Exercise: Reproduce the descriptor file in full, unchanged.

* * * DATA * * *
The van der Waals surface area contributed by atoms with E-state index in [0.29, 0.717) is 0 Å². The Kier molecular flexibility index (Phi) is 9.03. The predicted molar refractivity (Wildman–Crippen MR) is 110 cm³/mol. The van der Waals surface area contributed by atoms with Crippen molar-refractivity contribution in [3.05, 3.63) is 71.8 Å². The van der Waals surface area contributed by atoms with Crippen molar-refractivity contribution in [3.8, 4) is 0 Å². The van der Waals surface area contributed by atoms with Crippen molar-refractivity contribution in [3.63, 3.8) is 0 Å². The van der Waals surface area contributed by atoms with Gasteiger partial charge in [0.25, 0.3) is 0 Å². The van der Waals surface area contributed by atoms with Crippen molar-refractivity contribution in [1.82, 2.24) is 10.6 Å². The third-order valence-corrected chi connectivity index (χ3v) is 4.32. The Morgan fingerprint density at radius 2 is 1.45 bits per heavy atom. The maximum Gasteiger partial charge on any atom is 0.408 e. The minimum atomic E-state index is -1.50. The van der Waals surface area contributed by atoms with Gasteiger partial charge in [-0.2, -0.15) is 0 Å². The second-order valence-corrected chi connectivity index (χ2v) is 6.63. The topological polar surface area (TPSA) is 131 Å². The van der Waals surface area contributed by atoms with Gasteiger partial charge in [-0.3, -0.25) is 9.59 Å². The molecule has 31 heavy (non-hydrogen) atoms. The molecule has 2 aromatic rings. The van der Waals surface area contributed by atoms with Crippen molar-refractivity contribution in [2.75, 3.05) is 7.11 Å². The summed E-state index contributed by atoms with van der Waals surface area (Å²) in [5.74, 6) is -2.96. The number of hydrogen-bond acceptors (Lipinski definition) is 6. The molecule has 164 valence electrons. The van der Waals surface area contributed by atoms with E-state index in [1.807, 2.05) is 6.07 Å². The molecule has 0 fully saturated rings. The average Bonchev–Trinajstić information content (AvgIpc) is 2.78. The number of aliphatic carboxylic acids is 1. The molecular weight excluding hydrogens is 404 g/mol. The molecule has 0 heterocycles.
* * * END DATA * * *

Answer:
The van der Waals surface area contributed by atoms with E-state index in [0.29, 0.717) is 0 Å². The Kier molecular flexibility index (Phi) is 9.03. The predicted molar refractivity (Wildman–Crippen MR) is 110 cm³/mol. The van der Waals surface area contributed by atoms with Crippen molar-refractivity contribution in [3.05, 3.63) is 71.8 Å². The van der Waals surface area contributed by atoms with Crippen molar-refractivity contribution in [3.8, 4) is 0 Å². The van der Waals surface area contributed by atoms with Crippen molar-refractivity contribution in [3.63, 3.8) is 0 Å². The van der Waals surface area contributed by atoms with Gasteiger partial charge in [0.25, 0.3) is 0 Å². The van der Waals surface area contributed by atoms with Crippen molar-refractivity contribution in [1.82, 2.24) is 10.6 Å². The third-order valence-corrected chi connectivity index (χ3v) is 4.32. The Morgan fingerprint density at radius 2 is 1.45 bits per heavy atom. The maximum Gasteiger partial charge on any atom is 0.408 e. The minimum atomic E-state index is -1.50. The van der Waals surface area contributed by atoms with Gasteiger partial charge in [-0.2, -0.15) is 0 Å². The second-order valence-corrected chi connectivity index (χ2v) is 6.63. The topological polar surface area (TPSA) is 131 Å². The van der Waals surface area contributed by atoms with Gasteiger partial charge in [-0.3, -0.25) is 9.59 Å². The molecule has 31 heavy (non-hydrogen) atoms. The molecule has 2 aromatic rings. The van der Waals surface area contributed by atoms with Crippen molar-refractivity contribution in [2.75, 3.05) is 7.11 Å². The summed E-state index contributed by atoms with van der Waals surface area (Å²) in [5.74, 6) is -2.96. The number of hydrogen-bond acceptors (Lipinski definition) is 6. The molecule has 164 valence electrons. The van der Waals surface area contributed by atoms with E-state index in [1.807, 2.05) is 6.07 Å². The molecule has 0 fully saturated rings. The average Bonchev–Trinajstić information content (AvgIpc) is 2.78. The number of aliphatic carboxylic acids is 1. The molecular weight excluding hydrogens is 404 g/mol. The molecule has 0 heterocycles.